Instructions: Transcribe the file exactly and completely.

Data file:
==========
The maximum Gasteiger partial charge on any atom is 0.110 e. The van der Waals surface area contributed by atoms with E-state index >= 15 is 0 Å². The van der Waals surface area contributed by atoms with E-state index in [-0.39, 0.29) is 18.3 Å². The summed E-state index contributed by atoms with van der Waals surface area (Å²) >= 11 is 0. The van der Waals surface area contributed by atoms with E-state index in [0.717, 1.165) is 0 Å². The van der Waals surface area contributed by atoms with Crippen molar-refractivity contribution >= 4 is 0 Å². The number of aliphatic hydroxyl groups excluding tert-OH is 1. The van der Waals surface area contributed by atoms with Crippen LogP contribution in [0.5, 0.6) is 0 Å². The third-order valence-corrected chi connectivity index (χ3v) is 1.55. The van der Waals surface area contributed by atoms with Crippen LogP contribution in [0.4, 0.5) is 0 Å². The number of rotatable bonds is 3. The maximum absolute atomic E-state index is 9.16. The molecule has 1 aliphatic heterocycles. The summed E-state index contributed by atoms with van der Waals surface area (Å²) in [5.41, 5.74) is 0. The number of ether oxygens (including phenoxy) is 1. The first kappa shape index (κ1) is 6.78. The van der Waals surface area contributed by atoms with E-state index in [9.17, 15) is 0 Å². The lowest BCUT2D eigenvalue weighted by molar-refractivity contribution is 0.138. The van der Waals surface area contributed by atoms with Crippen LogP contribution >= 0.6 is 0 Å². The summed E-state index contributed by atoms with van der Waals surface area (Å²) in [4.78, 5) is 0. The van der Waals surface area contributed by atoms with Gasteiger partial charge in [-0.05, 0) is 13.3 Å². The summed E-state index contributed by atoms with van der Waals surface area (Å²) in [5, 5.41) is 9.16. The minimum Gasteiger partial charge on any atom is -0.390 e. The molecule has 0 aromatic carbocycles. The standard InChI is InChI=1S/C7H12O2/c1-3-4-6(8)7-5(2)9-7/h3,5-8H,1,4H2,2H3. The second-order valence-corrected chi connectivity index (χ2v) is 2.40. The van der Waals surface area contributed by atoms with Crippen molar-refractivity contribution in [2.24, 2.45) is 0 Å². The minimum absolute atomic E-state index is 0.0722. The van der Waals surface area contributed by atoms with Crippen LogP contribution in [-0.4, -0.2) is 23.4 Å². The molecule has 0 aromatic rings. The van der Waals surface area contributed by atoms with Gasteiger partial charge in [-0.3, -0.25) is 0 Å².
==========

The maximum Gasteiger partial charge on any atom is 0.110 e. The van der Waals surface area contributed by atoms with E-state index >= 15 is 0 Å². The van der Waals surface area contributed by atoms with E-state index in [-0.39, 0.29) is 18.3 Å². The summed E-state index contributed by atoms with van der Waals surface area (Å²) >= 11 is 0. The van der Waals surface area contributed by atoms with E-state index in [0.717, 1.165) is 0 Å². The van der Waals surface area contributed by atoms with Crippen molar-refractivity contribution >= 4 is 0 Å². The number of aliphatic hydroxyl groups excluding tert-OH is 1. The van der Waals surface area contributed by atoms with Crippen LogP contribution in [0.5, 0.6) is 0 Å². The third-order valence-corrected chi connectivity index (χ3v) is 1.55. The van der Waals surface area contributed by atoms with Crippen LogP contribution in [0.4, 0.5) is 0 Å². The number of rotatable bonds is 3. The maximum absolute atomic E-state index is 9.16. The molecule has 1 aliphatic heterocycles. The summed E-state index contributed by atoms with van der Waals surface area (Å²) in [5.41, 5.74) is 0. The number of ether oxygens (including phenoxy) is 1. The first kappa shape index (κ1) is 6.78. The van der Waals surface area contributed by atoms with E-state index in [9.17, 15) is 0 Å². The lowest BCUT2D eigenvalue weighted by molar-refractivity contribution is 0.138. The van der Waals surface area contributed by atoms with Crippen LogP contribution >= 0.6 is 0 Å². The summed E-state index contributed by atoms with van der Waals surface area (Å²) in [4.78, 5) is 0. The van der Waals surface area contributed by atoms with Gasteiger partial charge in [-0.05, 0) is 13.3 Å². The summed E-state index contributed by atoms with van der Waals surface area (Å²) in [5, 5.41) is 9.16. The minimum Gasteiger partial charge on any atom is -0.390 e. The molecule has 0 aromatic carbocycles. The standard InChI is InChI=1S/C7H12O2/c1-3-4-6(8)7-5(2)9-7/h3,5-8H,1,4H2,2H3. The second-order valence-corrected chi connectivity index (χ2v) is 2.40. The van der Waals surface area contributed by atoms with Crippen molar-refractivity contribution in [2.24, 2.45) is 0 Å². The minimum absolute atomic E-state index is 0.0722. The van der Waals surface area contributed by atoms with Crippen LogP contribution in [-0.4, -0.2) is 23.4 Å². The molecule has 0 aromatic rings. The van der Waals surface area contributed by atoms with Gasteiger partial charge in [-0.3, -0.25) is 0 Å².